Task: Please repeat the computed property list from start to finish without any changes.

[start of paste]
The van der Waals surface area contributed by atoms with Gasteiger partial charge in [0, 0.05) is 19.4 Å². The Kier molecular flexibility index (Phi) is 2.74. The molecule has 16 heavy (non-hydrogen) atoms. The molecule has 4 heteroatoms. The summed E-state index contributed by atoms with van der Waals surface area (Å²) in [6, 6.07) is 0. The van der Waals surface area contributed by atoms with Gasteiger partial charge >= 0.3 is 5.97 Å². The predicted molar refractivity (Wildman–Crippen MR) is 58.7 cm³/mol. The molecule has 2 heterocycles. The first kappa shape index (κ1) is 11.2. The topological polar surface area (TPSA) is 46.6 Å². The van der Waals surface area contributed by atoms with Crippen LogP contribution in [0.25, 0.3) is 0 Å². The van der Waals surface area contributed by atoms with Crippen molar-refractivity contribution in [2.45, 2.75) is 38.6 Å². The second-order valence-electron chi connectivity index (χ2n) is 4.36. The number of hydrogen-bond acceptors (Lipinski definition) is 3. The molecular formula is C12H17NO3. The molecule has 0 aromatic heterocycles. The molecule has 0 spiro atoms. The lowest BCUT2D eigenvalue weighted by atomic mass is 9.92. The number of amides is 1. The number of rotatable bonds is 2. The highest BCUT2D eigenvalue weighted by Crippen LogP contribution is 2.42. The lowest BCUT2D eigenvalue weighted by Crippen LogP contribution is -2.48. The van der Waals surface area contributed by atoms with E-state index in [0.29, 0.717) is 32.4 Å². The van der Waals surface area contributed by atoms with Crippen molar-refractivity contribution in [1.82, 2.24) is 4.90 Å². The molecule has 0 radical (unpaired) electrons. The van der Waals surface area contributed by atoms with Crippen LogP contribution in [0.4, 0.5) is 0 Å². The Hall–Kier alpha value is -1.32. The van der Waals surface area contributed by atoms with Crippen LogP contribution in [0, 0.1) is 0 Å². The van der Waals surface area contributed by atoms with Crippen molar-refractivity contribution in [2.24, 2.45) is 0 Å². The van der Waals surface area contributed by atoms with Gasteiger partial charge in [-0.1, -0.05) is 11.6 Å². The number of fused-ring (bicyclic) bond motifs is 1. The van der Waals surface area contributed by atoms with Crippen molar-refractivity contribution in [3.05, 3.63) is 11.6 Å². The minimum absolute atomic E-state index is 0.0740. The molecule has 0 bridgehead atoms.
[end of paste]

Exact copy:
The van der Waals surface area contributed by atoms with Gasteiger partial charge in [0, 0.05) is 19.4 Å². The Kier molecular flexibility index (Phi) is 2.74. The molecule has 16 heavy (non-hydrogen) atoms. The molecule has 4 heteroatoms. The summed E-state index contributed by atoms with van der Waals surface area (Å²) in [6, 6.07) is 0. The van der Waals surface area contributed by atoms with Gasteiger partial charge >= 0.3 is 5.97 Å². The predicted molar refractivity (Wildman–Crippen MR) is 58.7 cm³/mol. The molecule has 2 heterocycles. The first kappa shape index (κ1) is 11.2. The topological polar surface area (TPSA) is 46.6 Å². The van der Waals surface area contributed by atoms with Crippen LogP contribution in [0.25, 0.3) is 0 Å². The van der Waals surface area contributed by atoms with Crippen molar-refractivity contribution in [2.45, 2.75) is 38.6 Å². The second-order valence-electron chi connectivity index (χ2n) is 4.36. The number of hydrogen-bond acceptors (Lipinski definition) is 3. The molecular formula is C12H17NO3. The molecule has 0 aromatic heterocycles. The molecule has 0 spiro atoms. The lowest BCUT2D eigenvalue weighted by atomic mass is 9.92. The number of amides is 1. The number of rotatable bonds is 2. The highest BCUT2D eigenvalue weighted by Crippen LogP contribution is 2.42. The lowest BCUT2D eigenvalue weighted by Crippen LogP contribution is -2.48. The van der Waals surface area contributed by atoms with E-state index in [0.29, 0.717) is 32.4 Å². The van der Waals surface area contributed by atoms with Crippen molar-refractivity contribution in [1.82, 2.24) is 4.90 Å². The molecule has 0 radical (unpaired) electrons. The van der Waals surface area contributed by atoms with Crippen LogP contribution in [0.4, 0.5) is 0 Å². The Hall–Kier alpha value is -1.32. The van der Waals surface area contributed by atoms with Crippen LogP contribution in [0, 0.1) is 0 Å². The van der Waals surface area contributed by atoms with Crippen molar-refractivity contribution in [2.24, 2.45) is 0 Å². The van der Waals surface area contributed by atoms with Gasteiger partial charge in [-0.1, -0.05) is 11.6 Å². The number of fused-ring (bicyclic) bond motifs is 1. The van der Waals surface area contributed by atoms with Crippen molar-refractivity contribution in [3.05, 3.63) is 11.6 Å². The minimum absolute atomic E-state index is 0.0740. The molecule has 0 bridgehead atoms.